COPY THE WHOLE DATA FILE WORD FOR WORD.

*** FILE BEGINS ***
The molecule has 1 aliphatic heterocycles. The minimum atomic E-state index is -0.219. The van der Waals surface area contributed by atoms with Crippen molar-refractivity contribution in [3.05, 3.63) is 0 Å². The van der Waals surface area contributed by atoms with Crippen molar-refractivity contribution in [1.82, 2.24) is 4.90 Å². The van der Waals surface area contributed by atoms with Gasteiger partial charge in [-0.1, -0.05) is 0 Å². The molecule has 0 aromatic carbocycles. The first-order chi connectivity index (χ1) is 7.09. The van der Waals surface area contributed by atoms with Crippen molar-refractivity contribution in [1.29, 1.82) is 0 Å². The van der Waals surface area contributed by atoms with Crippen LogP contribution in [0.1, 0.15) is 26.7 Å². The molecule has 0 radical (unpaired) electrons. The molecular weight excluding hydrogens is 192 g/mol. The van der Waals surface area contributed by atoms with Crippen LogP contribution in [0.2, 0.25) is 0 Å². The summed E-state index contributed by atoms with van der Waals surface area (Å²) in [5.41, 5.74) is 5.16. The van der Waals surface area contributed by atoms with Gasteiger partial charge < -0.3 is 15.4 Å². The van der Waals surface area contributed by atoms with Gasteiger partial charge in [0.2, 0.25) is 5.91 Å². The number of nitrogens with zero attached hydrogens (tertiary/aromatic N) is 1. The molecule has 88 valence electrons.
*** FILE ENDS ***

The molecule has 1 aliphatic heterocycles. The minimum atomic E-state index is -0.219. The van der Waals surface area contributed by atoms with Crippen molar-refractivity contribution in [3.05, 3.63) is 0 Å². The van der Waals surface area contributed by atoms with Crippen molar-refractivity contribution in [1.82, 2.24) is 4.90 Å². The van der Waals surface area contributed by atoms with Gasteiger partial charge in [-0.1, -0.05) is 0 Å². The molecule has 0 aromatic carbocycles. The first-order chi connectivity index (χ1) is 7.09. The van der Waals surface area contributed by atoms with Crippen molar-refractivity contribution in [1.29, 1.82) is 0 Å². The van der Waals surface area contributed by atoms with Crippen LogP contribution in [0.1, 0.15) is 26.7 Å². The molecule has 0 radical (unpaired) electrons. The molecular weight excluding hydrogens is 192 g/mol. The van der Waals surface area contributed by atoms with Crippen LogP contribution in [0.2, 0.25) is 0 Å². The summed E-state index contributed by atoms with van der Waals surface area (Å²) in [5.41, 5.74) is 5.16. The van der Waals surface area contributed by atoms with Gasteiger partial charge < -0.3 is 15.4 Å². The van der Waals surface area contributed by atoms with Gasteiger partial charge in [0.2, 0.25) is 5.91 Å². The number of nitrogens with zero attached hydrogens (tertiary/aromatic N) is 1. The molecule has 88 valence electrons.